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Your First Year in Engineering
During your first year in the engineering curriculum, you will enroll in important foundational math, science and engineering coursework. This coursework will include: calculus, physics, chemistry (for some majors), and the Fundamentals of Engineering course sequence.
You will be able to choose from a variety of calculus courses, depending on your preparation, your interest in additional curricular programs (e.g. double majors or minors) and your intended major in the College of Engineering. You should plan to take a math course each semester until you have completed your calculus requirements for your major, as it is foundational to your program and must be taken in sequence.
You can find more information about recommended math courses for your major on each major curriculum sheet, or via the resources below. When in doubt, ask your academic advisor!
All engineering students are required to take Physics 1250, the first calculus-based physics. Beyond that, the science courses you should take will depend on your intended engineering major. Most programs will require additional physics and/or chemistry coursework, depending on the foundational principles involved within that discipline. For more information, review your intended major's curriculum sheet. If you would like to take a science course sequence different than the sequence listed on your major's curriculum sheet, ask your academic advisor to learn about alternate options!
Fundamentals of Engineering
The Fundamentals of Engineering coursework allows you to explore the profession of engineering at the very start of your college experience! This multiple-course sequence will pursue these learning goals:
- introduce you to a variety of engineering disciplines,
- explore potential majors,
- build your teamwork skills with hands-on lab experiences, and
- strengthen your communication skills through reports and in-class presentations.
The Fundamentals of Engineering coursework can be completed through a variety of sequences. The specific sequence you will complete will depend on your previous credit and participation within co-curricular programs such as Green Engineering Scholars, Humanitarian Engineering Scholars, or Honors. However, all versions of the Fundamentals of Engineering sequences will meet the goals listed above.
Fundamentals of Engineering (FE)
ENGR 1181.01 - ENGR 1182.01
The FE sequence is the traditional version the majority of first year students in Engineering complete. ENGR 1181.01 covers content in EXCEL, MATLAB, and weekly hands-on lab experiences. ENGR 1182.01 involves a long-term design-build project, such as the advanced energy vehicle (AEV) or nanotechnology.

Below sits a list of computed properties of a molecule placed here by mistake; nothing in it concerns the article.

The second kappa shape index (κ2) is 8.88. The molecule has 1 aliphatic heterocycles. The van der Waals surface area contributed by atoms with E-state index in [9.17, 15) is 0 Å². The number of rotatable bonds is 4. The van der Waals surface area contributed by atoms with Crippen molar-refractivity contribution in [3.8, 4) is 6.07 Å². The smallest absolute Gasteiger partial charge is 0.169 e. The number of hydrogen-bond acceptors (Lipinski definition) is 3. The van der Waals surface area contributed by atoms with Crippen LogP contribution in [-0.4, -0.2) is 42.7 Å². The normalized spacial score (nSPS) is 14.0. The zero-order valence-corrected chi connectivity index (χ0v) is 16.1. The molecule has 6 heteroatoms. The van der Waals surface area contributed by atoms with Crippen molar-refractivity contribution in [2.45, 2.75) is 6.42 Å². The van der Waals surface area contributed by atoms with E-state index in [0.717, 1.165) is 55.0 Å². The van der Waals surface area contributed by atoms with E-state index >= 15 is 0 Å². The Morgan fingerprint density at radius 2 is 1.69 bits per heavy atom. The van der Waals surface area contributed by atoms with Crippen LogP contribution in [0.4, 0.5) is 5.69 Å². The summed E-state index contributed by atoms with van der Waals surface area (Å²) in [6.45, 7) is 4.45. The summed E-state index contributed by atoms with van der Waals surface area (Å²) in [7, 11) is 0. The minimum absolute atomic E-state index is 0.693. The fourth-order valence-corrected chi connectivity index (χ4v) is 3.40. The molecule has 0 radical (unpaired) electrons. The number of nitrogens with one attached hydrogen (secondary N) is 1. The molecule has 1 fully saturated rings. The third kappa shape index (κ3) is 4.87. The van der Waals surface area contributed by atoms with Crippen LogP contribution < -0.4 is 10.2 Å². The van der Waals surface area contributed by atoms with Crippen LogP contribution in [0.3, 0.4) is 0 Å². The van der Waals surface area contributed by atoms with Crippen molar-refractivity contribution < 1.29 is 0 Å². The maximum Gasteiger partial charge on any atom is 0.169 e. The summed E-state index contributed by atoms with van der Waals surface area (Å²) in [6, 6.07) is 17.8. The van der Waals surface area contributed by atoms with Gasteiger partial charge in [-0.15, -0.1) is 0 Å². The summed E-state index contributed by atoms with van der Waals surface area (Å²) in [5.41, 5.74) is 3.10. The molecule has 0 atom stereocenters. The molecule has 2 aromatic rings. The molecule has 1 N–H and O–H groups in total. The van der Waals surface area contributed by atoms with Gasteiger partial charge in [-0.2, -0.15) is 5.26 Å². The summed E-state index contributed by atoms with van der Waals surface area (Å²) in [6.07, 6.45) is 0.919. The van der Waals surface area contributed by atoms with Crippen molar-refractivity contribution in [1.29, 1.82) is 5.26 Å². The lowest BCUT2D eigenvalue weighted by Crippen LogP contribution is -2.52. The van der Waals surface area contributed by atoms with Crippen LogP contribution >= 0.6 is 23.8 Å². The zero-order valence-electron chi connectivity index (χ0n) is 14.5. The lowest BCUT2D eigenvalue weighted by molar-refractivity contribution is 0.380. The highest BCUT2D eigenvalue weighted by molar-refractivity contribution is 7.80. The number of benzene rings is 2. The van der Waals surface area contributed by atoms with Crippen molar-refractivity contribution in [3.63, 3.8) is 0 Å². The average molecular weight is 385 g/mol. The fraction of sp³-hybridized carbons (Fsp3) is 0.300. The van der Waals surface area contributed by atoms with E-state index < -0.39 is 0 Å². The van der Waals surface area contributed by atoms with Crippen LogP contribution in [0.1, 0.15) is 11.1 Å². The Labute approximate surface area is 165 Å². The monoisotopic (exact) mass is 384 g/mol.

Fundamentals of Engineering for Scholars (FES)
ENGR 1181.02 - ENGR 1182.02
The FES sequence is a clustered version for students enrolled in the Green Engineering Scholars or Humanitarian Engineering Scholars program. The content is the same as the FE version but students are grouped within their living-learning community.
Fundamentals of Engineering for Honors (FEH)
ENGR 1281.0XH - ENGR 1282.0XH
The FEH sequence is a clustered version for students enrolled in the University Honors program. ENGR 1281.0XH includes EXCEL, MATLAB and an additional programming component of either C/C++ or LabView. ENGR 1282.0XH involves a long-term design build project, such as robotics, nanotechnology, or infrastructure. Students in the FEH sequence will also be clustered into mathematics and science courses for a highly integrated curricular experience.
Fundamentals of Engineering for Transfer Students (FET)
ENGR 1186 - ENGR 1187 - ENGR 1188
The FET sequence is an alternate version of the course sequence designed for transfer students who completed coursework similar to the Fundamentals of Engineering sequence at a previous institution. The content in FET is the same as FE. However, the topics in each class are arranged in a slightly different way. This allows transfer students to receive credit more closely aligned with the content they have completed previously and enroll in courses for the remaining components they need to complete.
Transfer students who have not previously taken coursework in MATLAB, SolidWorks, or a hands-on design-build engineering projects should complete the FE, FES, or FEH sequence.